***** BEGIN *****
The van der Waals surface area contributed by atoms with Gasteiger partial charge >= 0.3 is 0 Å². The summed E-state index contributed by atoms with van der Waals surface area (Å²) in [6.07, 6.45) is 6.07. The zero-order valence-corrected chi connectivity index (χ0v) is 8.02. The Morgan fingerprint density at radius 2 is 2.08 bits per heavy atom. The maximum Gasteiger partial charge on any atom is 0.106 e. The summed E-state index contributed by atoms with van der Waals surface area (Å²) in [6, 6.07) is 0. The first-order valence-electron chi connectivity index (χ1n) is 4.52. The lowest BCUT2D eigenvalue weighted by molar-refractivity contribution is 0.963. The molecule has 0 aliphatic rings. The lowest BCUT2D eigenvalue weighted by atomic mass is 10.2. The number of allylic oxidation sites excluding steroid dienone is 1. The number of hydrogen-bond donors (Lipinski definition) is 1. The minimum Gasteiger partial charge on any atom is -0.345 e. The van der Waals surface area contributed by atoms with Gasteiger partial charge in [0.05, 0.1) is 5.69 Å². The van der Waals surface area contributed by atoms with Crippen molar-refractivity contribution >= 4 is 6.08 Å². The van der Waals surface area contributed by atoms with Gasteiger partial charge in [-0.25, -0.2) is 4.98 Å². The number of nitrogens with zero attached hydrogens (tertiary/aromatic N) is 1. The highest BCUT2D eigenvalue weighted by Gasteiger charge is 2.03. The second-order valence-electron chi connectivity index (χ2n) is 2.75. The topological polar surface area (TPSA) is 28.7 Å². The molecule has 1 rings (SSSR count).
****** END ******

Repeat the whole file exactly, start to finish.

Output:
The van der Waals surface area contributed by atoms with Gasteiger partial charge >= 0.3 is 0 Å². The summed E-state index contributed by atoms with van der Waals surface area (Å²) in [6.07, 6.45) is 6.07. The zero-order valence-corrected chi connectivity index (χ0v) is 8.02. The Morgan fingerprint density at radius 2 is 2.08 bits per heavy atom. The maximum Gasteiger partial charge on any atom is 0.106 e. The summed E-state index contributed by atoms with van der Waals surface area (Å²) in [6, 6.07) is 0. The first-order valence-electron chi connectivity index (χ1n) is 4.52. The lowest BCUT2D eigenvalue weighted by molar-refractivity contribution is 0.963. The molecule has 0 aliphatic rings. The lowest BCUT2D eigenvalue weighted by atomic mass is 10.2. The number of allylic oxidation sites excluding steroid dienone is 1. The number of hydrogen-bond donors (Lipinski definition) is 1. The minimum Gasteiger partial charge on any atom is -0.345 e. The van der Waals surface area contributed by atoms with Gasteiger partial charge in [0.05, 0.1) is 5.69 Å². The van der Waals surface area contributed by atoms with Crippen molar-refractivity contribution >= 4 is 6.08 Å². The van der Waals surface area contributed by atoms with Gasteiger partial charge in [-0.25, -0.2) is 4.98 Å². The number of nitrogens with zero attached hydrogens (tertiary/aromatic N) is 1. The highest BCUT2D eigenvalue weighted by Gasteiger charge is 2.03. The second-order valence-electron chi connectivity index (χ2n) is 2.75. The topological polar surface area (TPSA) is 28.7 Å². The molecule has 1 rings (SSSR count).